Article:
Introduction to Cognitive Therapy

By Jane Fry, MSc (Psych Couns)., Dip CT (Oxon) Michael Palin Centre (Fall 2009)

alt textCognitive therapy, or cognitive-behaviour therapy (CBT), is increasingly referred to in work with people who stutter. Jane Fry from the Michael Palin Centre, London, UK, discusses some of its' key theoretical and clinical principles.

What is Cognitive Therapy?

Cognitive Therapy is a form of psychotherapy which was originally developed by Aaron Beck in the 1960's to understand and treat depression. Beck proposed that as human beings, we are constantly engaged in a process of filtering and interpreting information in order to make sense of the world and our experiences. While this is helpful because it makes the world more predictable, he argued that we all sometimes make errors, jump to conclusions or generally get things wrong. While it is human nature to make mistakes, Beck proposed that some people develop systematic, unhelpful biases in the way they interpret information, and patterns of negative or unhelpful thinking which help to explain their vulnerability to emotional problems.

Cognitive theory thus emphasises the role of cognitions (thoughts, assumptions and core beliefs) in explaining the way people feel. For example, when people feel anxious it is because they are predicting that an imminent situation will be threatening in some way. Furthermore, the level of anxiety will be higher the more a person views the feared event as being likely to happen, the more that is at stake should it happen, and the less the person views themselves as being able to cope.

Beck also proposed that thoughts, feelings, physiological and behavioural responses are linked. For example, when we get anxious a 'wired-in' response triggers physical feelings, such as 'butterflies' or an increased heart rate, and also a natural and instinctive behavioural response to something protective, such as avoiding the source of threat. Furthermore, in difficult situations people tend to respond in ways which inadvertently exacerbate or reinforce problems, creating a 'vicious circle'. Continuing with the example of anxiety, avoiding a feared situation might get an individual 'off the hook' but ultimately it stops them from finding out that things might have actually been OK, or not as bad as they feared, or indeed that they might have coped. The person loses the opportunity to build confidence and their fears associated with that situation are reinforced.

How might this relate to stuttering?

People who stutter often notice that when they feel apprehensive about speaking this is linked to negative thoughts or predictions about the situation. These tend to be about stuttering itself (i.e: 'I'll get stuck'; 'It'll go on forever'), how other people will react (i.e: 'they'll laugh at me, they'll ignore me') and how they will be viewed (i.e: 'they'll think less of me', 'they'll think there's something wrong with me'). They may then find that they approach the situation with more emotional and physical tension than they would otherwise have done, and that as a result they are indeed more likely to stutter. Alternatively they may cope by doing something protective, such as deciding not to speak, or choosing a safer word, which may offer a short term solution but not fit with how they want to cope with stuttering in the long term. Importantly, the dynamic of negative self-talk and use of unhelpful coping strategies can become a pattern which reinforces rather than diminishes anxiety about speaking. At a deeper and more complex level, individuals may develop an underpinning system of negative assumptions and beliefs which more generally influences how they experience the world.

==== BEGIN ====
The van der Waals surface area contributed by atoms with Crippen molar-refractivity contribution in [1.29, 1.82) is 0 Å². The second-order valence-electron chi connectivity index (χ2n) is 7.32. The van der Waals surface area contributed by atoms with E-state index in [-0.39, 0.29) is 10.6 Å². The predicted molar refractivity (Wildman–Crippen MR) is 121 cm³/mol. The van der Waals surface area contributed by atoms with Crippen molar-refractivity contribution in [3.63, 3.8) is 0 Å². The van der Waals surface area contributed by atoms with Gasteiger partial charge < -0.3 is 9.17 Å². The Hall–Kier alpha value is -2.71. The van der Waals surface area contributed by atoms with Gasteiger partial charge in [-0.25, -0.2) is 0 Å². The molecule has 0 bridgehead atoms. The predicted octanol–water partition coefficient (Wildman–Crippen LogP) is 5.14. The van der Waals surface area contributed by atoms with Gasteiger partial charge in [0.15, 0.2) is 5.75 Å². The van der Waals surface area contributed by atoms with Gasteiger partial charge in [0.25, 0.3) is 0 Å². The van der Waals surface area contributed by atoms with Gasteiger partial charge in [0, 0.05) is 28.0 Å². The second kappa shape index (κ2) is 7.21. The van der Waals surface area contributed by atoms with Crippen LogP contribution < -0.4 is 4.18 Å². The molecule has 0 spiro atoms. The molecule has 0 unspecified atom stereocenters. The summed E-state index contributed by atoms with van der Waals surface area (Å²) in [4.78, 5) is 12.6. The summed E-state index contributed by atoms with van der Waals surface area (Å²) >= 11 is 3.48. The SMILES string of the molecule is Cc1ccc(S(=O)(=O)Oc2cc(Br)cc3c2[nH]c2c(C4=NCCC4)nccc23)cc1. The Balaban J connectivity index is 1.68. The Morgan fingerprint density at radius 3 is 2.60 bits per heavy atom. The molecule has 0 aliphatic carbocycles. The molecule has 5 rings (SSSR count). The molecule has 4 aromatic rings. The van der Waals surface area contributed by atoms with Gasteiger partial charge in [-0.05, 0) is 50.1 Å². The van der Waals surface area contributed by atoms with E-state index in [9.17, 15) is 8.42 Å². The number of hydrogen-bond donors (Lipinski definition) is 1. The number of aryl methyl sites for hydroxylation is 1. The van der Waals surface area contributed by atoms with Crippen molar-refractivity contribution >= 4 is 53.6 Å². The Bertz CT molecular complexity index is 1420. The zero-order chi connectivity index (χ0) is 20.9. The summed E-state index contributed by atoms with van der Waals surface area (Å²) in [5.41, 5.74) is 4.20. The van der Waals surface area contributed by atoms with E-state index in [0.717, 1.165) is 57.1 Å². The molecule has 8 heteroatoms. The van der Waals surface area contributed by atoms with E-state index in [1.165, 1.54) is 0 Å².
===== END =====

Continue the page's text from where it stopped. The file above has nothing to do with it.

What happens in therapy?

One of the first tasks is to help clients explore the links between their thoughts, feelings, physiological reactions and behavioural responses, to introduce the concept of the vicious circle and help them weigh up which of their typical ways of coping are helpful and which are less so.

Next, clients are encouraged to carry out 'experiments' which help them to test predictions and see how accurate they are. For example, a recent group of teenagers at the Michael Palin Centre spent a morning watching their therapists stuttering and noticing how members of the public reacted, a task which they threw themselves into wholeheartedly, ensuring that we all stuttered sufficiently to make the experiment valid.

Cognitive therapists use questions to help clients explore other perspectives, and reach their own conclusions, taking care to work collaboratively and avoid any sense of debate or instruction. Questions that we encourage clients to ask themselves include:

What is the evidence that supports my prediction?

Is there any evidence that what I'm thinking is not entirely accurate, or that something else could be true?

Is there another way of looking at things?